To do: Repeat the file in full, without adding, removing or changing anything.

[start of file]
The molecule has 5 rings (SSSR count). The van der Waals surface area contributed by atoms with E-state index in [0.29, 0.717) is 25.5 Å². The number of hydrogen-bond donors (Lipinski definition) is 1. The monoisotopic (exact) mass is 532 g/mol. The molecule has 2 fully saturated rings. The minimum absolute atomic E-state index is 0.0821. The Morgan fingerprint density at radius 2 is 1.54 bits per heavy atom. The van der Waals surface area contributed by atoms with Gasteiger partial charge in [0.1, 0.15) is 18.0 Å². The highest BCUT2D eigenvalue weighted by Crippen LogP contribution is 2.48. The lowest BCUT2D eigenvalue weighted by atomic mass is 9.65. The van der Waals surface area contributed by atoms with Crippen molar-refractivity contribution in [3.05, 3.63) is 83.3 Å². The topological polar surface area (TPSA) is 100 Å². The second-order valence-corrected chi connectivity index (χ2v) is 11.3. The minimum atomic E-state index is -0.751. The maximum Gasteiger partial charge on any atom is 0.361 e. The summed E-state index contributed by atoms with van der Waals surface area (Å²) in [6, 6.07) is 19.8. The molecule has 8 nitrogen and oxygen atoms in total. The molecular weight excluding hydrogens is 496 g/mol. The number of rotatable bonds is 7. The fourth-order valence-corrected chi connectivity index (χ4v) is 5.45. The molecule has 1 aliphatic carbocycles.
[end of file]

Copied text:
The molecule has 5 rings (SSSR count). The van der Waals surface area contributed by atoms with E-state index in [0.29, 0.717) is 25.5 Å². The number of hydrogen-bond donors (Lipinski definition) is 1. The monoisotopic (exact) mass is 532 g/mol. The molecule has 2 fully saturated rings. The minimum absolute atomic E-state index is 0.0821. The Morgan fingerprint density at radius 2 is 1.54 bits per heavy atom. The van der Waals surface area contributed by atoms with Gasteiger partial charge in [0.1, 0.15) is 18.0 Å². The highest BCUT2D eigenvalue weighted by Crippen LogP contribution is 2.48. The lowest BCUT2D eigenvalue weighted by atomic mass is 9.65. The van der Waals surface area contributed by atoms with Crippen molar-refractivity contribution in [3.05, 3.63) is 83.3 Å². The topological polar surface area (TPSA) is 100 Å². The second-order valence-corrected chi connectivity index (χ2v) is 11.3. The minimum atomic E-state index is -0.751. The maximum Gasteiger partial charge on any atom is 0.361 e. The summed E-state index contributed by atoms with van der Waals surface area (Å²) in [6, 6.07) is 19.8. The molecule has 8 nitrogen and oxygen atoms in total. The molecular weight excluding hydrogens is 496 g/mol. The number of rotatable bonds is 7. The fourth-order valence-corrected chi connectivity index (χ4v) is 5.45. The molecule has 1 aliphatic carbocycles.